John O'Brien's purchase: 1806


orris F. Sheppard only held onto the other half of his land west of Main Street for another year after he sold the northern half to Abner Pierce. In 1806 he sold all of the tract he owned south of Pierce's line to John O'Brien, who built a house on it and built a picket fence around the house that was remembered sixty years later by Oliver Prentiss, who as a boy had been thrown against it by his horse.

O'Brien sold the land his house stood on back to Sheppard in 1808, but continued apparently to live in it, as he is shown in approximately the right place on the census of 1810. This was the same year his son, also called John, was born; the younger John is much less elusive a character than his father, who died in 1832 and is buried in Lakeview Cemetery, but has no entry under his own name on any other census after 1810. The younger John built and lived in a beautiful Italianate house on Elm Street, which was torn down in 199- to build a modern brick commercial building which has since been torn down itself to furnish additional parking space for a bank.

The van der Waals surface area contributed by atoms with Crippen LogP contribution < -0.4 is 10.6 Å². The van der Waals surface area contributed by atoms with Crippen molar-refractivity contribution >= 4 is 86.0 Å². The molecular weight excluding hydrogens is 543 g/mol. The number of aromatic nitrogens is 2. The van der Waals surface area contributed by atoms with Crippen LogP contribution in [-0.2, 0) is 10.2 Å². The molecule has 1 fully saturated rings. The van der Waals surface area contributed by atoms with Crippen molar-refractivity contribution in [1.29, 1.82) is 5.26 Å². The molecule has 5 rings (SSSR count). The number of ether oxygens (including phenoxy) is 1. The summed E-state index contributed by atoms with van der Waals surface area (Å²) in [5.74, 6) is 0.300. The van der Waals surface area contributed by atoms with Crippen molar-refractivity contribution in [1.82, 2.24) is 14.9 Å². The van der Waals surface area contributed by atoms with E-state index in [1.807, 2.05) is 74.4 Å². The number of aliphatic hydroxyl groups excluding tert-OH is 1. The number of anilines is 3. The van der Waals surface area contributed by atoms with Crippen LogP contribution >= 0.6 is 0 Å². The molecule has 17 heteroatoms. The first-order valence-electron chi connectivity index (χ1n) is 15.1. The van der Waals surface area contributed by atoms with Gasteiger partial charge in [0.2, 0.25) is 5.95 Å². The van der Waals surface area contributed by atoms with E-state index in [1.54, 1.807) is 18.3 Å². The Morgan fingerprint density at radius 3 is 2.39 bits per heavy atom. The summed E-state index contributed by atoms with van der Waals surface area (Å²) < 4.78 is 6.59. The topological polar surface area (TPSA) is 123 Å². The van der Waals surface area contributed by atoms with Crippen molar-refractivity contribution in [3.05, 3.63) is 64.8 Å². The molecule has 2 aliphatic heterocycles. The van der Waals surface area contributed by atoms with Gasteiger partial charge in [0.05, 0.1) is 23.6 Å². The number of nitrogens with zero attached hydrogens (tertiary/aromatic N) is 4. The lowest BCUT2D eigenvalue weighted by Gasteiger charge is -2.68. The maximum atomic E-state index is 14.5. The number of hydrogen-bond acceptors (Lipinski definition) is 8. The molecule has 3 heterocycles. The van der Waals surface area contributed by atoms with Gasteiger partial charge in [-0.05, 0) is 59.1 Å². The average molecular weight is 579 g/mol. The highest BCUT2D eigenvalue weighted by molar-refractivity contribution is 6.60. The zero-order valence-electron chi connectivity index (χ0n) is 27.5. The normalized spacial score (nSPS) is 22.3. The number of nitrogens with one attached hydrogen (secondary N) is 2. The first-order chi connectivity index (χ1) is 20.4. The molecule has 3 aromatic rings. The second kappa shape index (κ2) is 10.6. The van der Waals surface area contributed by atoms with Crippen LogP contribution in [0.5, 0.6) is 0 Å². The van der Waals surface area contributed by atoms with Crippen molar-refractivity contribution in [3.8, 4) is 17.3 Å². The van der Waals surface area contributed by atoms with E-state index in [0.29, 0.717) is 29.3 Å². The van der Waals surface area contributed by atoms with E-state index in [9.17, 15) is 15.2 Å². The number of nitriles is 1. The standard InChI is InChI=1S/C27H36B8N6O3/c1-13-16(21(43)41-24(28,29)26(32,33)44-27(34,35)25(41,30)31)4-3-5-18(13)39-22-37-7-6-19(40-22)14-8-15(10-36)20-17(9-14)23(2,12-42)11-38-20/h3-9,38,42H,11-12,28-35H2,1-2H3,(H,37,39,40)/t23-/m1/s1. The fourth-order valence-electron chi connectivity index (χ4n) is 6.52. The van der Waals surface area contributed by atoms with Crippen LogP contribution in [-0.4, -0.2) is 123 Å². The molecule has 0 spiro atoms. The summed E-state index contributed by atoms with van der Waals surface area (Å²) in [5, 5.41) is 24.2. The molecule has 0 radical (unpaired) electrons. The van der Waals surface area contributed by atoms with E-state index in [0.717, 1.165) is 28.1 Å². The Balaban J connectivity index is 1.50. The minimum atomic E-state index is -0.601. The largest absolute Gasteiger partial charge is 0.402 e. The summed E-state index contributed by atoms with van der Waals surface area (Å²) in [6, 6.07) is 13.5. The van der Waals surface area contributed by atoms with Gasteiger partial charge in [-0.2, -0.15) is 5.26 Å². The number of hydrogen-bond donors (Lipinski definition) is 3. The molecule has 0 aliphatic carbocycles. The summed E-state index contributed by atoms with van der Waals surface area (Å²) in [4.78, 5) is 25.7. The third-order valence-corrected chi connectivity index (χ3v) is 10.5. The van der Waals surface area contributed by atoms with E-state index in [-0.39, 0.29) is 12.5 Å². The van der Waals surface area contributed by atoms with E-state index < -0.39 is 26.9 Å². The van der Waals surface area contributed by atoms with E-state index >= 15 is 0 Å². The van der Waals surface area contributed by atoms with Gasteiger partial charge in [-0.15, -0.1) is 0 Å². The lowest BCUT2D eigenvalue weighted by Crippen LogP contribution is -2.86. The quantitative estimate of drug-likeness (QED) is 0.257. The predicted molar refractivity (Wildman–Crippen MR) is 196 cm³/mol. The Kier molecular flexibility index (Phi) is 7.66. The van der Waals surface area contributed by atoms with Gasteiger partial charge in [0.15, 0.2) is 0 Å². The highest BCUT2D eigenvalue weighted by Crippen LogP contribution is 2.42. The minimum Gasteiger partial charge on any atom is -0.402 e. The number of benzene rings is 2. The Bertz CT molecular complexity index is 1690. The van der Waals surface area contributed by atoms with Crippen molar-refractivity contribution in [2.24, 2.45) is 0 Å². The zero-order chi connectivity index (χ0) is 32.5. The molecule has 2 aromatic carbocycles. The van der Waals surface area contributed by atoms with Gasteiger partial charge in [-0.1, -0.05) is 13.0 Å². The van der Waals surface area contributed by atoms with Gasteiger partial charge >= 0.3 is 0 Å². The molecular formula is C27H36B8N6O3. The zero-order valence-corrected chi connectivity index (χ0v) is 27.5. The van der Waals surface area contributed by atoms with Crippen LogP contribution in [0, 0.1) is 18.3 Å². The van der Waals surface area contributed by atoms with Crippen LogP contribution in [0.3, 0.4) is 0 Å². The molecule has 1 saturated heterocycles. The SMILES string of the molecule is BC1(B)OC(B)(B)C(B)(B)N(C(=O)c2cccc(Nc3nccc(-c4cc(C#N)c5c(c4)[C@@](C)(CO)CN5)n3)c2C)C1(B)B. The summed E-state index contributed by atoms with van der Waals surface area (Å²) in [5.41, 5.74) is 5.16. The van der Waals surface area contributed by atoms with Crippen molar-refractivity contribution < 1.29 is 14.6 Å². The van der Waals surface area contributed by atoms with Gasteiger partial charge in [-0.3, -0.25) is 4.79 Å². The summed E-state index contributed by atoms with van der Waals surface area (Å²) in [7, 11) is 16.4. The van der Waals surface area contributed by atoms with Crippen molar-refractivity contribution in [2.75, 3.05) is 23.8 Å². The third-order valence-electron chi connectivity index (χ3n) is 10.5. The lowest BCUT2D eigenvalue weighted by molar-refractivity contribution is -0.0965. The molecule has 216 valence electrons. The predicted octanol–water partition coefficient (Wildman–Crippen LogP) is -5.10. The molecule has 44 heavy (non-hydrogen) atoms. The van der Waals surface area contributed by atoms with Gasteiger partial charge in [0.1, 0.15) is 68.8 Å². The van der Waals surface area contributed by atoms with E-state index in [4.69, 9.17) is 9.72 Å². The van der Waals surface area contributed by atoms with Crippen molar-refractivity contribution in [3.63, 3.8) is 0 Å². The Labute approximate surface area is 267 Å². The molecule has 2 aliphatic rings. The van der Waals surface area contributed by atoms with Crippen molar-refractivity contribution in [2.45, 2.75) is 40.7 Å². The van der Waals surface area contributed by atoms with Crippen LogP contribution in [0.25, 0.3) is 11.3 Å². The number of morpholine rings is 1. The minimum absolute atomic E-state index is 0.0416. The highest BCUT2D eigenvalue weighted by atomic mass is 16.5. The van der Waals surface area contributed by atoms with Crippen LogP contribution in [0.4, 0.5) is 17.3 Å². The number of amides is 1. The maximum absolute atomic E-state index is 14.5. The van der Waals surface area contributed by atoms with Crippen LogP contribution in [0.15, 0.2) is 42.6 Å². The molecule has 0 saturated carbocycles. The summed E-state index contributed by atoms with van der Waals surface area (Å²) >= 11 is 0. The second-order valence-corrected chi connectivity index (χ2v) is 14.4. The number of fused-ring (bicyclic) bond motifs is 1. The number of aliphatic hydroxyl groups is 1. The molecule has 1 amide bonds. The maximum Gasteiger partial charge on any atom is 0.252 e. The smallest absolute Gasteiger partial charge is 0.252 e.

O'Brien sold the remainder of his land to Thomas Flynn, who evidently built a store there, and then resold it in 1811 to Justus P. Spencer, a son of James Spencer Sr. of Benton and husband of Ruth Pritchard, a woman very close to the Universal Friend --the Society's Death Book is written in her hand -- who became the village's first school teacher.


Above: Sheppard's entire first purchase is shown in pale yellow. The two acres or so purchased by John O'Brien in 1806 is shown in a slightly darker yellow. O'Brien built a house where 332 Main Street was later built, razed in 1961 for the Emanuel Baptist Church.

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Sheppard sold the north half of his plot west of Main Street to Abner Pierce, and the south half to John O'Brien.

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